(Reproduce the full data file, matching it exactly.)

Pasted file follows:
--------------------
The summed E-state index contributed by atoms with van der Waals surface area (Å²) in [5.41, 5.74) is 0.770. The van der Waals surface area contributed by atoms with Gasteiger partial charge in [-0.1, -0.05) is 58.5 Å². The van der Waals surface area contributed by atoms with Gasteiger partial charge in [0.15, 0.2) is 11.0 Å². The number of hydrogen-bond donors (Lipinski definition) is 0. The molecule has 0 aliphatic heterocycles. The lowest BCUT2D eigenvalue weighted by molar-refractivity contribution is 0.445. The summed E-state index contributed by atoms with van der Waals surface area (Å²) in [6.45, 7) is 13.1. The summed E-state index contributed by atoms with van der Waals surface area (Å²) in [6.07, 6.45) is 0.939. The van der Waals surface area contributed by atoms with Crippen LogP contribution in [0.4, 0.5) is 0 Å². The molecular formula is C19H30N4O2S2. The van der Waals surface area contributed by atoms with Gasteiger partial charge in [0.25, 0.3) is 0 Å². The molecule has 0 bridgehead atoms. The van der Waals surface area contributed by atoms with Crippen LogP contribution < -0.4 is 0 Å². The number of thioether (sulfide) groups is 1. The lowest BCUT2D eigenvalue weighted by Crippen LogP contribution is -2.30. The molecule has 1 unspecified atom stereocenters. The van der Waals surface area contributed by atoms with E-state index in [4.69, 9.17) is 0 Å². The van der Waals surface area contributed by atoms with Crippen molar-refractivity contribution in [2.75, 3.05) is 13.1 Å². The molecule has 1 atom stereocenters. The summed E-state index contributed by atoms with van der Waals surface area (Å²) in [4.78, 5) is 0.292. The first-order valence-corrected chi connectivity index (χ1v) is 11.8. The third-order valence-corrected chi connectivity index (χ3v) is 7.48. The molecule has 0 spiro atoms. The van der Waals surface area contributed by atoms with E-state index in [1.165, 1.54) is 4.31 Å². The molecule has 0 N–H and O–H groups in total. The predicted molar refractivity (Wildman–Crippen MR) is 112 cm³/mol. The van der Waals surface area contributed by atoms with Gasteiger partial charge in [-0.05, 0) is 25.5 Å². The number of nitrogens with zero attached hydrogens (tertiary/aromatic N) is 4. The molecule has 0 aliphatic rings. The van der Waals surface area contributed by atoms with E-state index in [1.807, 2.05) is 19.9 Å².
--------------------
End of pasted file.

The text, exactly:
The summed E-state index contributed by atoms with van der Waals surface area (Å²) in [5.41, 5.74) is 0.770. The van der Waals surface area contributed by atoms with Gasteiger partial charge in [-0.1, -0.05) is 58.5 Å². The van der Waals surface area contributed by atoms with Gasteiger partial charge in [0.15, 0.2) is 11.0 Å². The number of hydrogen-bond donors (Lipinski definition) is 0. The molecule has 0 aliphatic heterocycles. The lowest BCUT2D eigenvalue weighted by molar-refractivity contribution is 0.445. The summed E-state index contributed by atoms with van der Waals surface area (Å²) in [6.45, 7) is 13.1. The summed E-state index contributed by atoms with van der Waals surface area (Å²) in [6.07, 6.45) is 0.939. The van der Waals surface area contributed by atoms with Crippen LogP contribution in [0.4, 0.5) is 0 Å². The molecular formula is C19H30N4O2S2. The van der Waals surface area contributed by atoms with Gasteiger partial charge in [0.25, 0.3) is 0 Å². The molecule has 0 bridgehead atoms. The van der Waals surface area contributed by atoms with Crippen LogP contribution < -0.4 is 0 Å². The number of thioether (sulfide) groups is 1. The lowest BCUT2D eigenvalue weighted by Crippen LogP contribution is -2.30. The molecule has 1 unspecified atom stereocenters. The van der Waals surface area contributed by atoms with E-state index in [4.69, 9.17) is 0 Å². The van der Waals surface area contributed by atoms with Crippen molar-refractivity contribution in [2.75, 3.05) is 13.1 Å². The molecule has 1 atom stereocenters. The summed E-state index contributed by atoms with van der Waals surface area (Å²) in [4.78, 5) is 0.292. The first-order valence-corrected chi connectivity index (χ1v) is 11.8. The third-order valence-corrected chi connectivity index (χ3v) is 7.48. The molecule has 0 spiro atoms. The van der Waals surface area contributed by atoms with E-state index in [1.165, 1.54) is 4.31 Å². The molecule has 0 N–H and O–H groups in total. The predicted molar refractivity (Wildman–Crippen MR) is 112 cm³/mol. The van der Waals surface area contributed by atoms with Gasteiger partial charge in [-0.05, 0) is 25.5 Å². The number of nitrogens with zero attached hydrogens (tertiary/aromatic N) is 4. The molecule has 0 aliphatic rings. The van der Waals surface area contributed by atoms with E-state index in [1.807, 2.05) is 19.9 Å².